While the Obama Administration remains wedded to the diplomatic engagement of Iran, Iran remains wedded to terrorism, including plots against U.S. diplomats. The Washington Post reported earlier this week that U.S. officials are accumulating mounting evidence that Iran ordered terrorist attacks on U.S. diplomats stationed in Azerbaijan, as well as members of their families. The Azerbaijan plot appears to have been part of a larger Iranian campaign to assassinate foreign diplomats, including Israeli and Saudi diplomats, in at least seven countries over 13 months.
Some of the members of the terrorist ring arrested by Azerbaijani authorities were also members of criminal networks. This pattern, which helps give Tehran plausible deniability for the operation, has been seen in previous Iranian terrorist plots, including the foiled plot revealed last October to assassinate the Saudi ambassador to the United States by bombing his favorite Washington, D.C., restaurant. That plot unraveled after an Iranian agent tried to enlist a member of a Mexican drug cartel, who turned out to be a confidential informant for the U.S. Drug Enforcement Administration.
U.S. intelligence agencies assessed that Iran is increasingly willing to launch a terrorist attack on American soil. Despite wishful thinking in some quarters that the Washington plot was a rogue operation, the involvement of high-ranking officers of Iran’s Islamic Revolutionary Guard Corps indicates that responsibility lies at the highest levels of the Iranian regime.
A noteworthy aspect of the Washington plot was the involvement of members of the Quds Force, the elite special operations unit within the Revolutionary Guards that serves as the spearhead of Iran’s Islamist revolution and functions as a liaison with foreign revolutionaries and terrorist groups. Abdul Reza Shahlai, a key Quds Force commander implicated in the plot, also led a terrorist operation in Iraq that killed five American servicemen. The Quds Force also supported attacks in Iraq by radical Shia militias and provided sophisticated explosive devices that killed many American soldiers in Iraq.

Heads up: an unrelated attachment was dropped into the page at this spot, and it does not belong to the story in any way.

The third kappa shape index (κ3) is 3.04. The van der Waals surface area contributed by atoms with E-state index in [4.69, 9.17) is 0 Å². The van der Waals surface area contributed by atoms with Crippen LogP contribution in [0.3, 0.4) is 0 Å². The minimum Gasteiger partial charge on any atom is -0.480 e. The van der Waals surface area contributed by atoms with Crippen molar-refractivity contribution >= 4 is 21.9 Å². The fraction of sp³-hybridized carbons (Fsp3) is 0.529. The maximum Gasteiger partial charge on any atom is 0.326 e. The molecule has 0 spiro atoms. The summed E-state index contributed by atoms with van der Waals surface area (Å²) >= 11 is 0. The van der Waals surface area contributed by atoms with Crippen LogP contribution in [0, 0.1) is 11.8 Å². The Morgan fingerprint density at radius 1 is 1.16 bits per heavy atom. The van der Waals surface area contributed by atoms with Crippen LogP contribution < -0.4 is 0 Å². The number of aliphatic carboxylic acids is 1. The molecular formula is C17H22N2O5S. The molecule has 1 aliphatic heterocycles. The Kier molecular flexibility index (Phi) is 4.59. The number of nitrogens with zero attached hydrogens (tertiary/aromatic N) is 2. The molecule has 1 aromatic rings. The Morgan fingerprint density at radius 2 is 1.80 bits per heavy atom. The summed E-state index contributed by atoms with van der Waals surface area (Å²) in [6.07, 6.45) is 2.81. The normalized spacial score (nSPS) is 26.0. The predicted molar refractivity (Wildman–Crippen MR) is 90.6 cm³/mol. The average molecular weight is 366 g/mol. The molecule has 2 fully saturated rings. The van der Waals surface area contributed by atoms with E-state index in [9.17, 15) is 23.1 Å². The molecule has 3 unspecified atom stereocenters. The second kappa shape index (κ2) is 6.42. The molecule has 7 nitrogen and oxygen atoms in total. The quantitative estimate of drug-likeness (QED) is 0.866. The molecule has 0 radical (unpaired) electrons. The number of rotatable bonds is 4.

The revolutionary Shia Islamist regime in Tehran sees itself as the leader of the Islamic world and the champion of its struggle against the West, particularly the United States. Since Iran’s 1979 revolution, its leaders have used terrorism to defeat their internal rivals, consolidate power, advance Iran’s foreign policy goals, intimidate smaller countries, and expel Western influence from the Middle East.
The Revolutionary Guards have long played a key role in Iran’s terror strategy. They were directly involved in establishing, training, arming, and directing the operations of Hezbollah, the Lebanese Shia Islamist revolutionary organization. Iran used Hezbollah as a surrogate in many terrorist attacks, including the 1983 bombing of the U.S. Marine barracks in Beirut, Lebanon—the bloodiest terrorist attack in U.S. history before 9/11.
Iran’s Revolutionary Guards also played a role in the June 25, 1996, bombing of the Khobar Towers housing complex in Saudi Arabia, which killed 19 U.S. servicemen.
Iran’s long history as the world’s foremost state sponsor of terrorism is a major reason why the United States cannot permit it to develop one of the world’s most terrifying weapons—a nuclear bomb. Unfortunately, while the Obama Administration has dispatched diplomats to defuse the confrontation over Iran’s nuclear weapons program, Tehran has dispatched terrorists to target U.S. diplomats.
James Phillips is the Senior Research Fellow for Middle Eastern Affairs at the Douglas and Sarah Allison Center for Foreign Policy Studies at The Heritage Foundation. He has written extensively on Middle Eastern issues and international terrorism since 1978.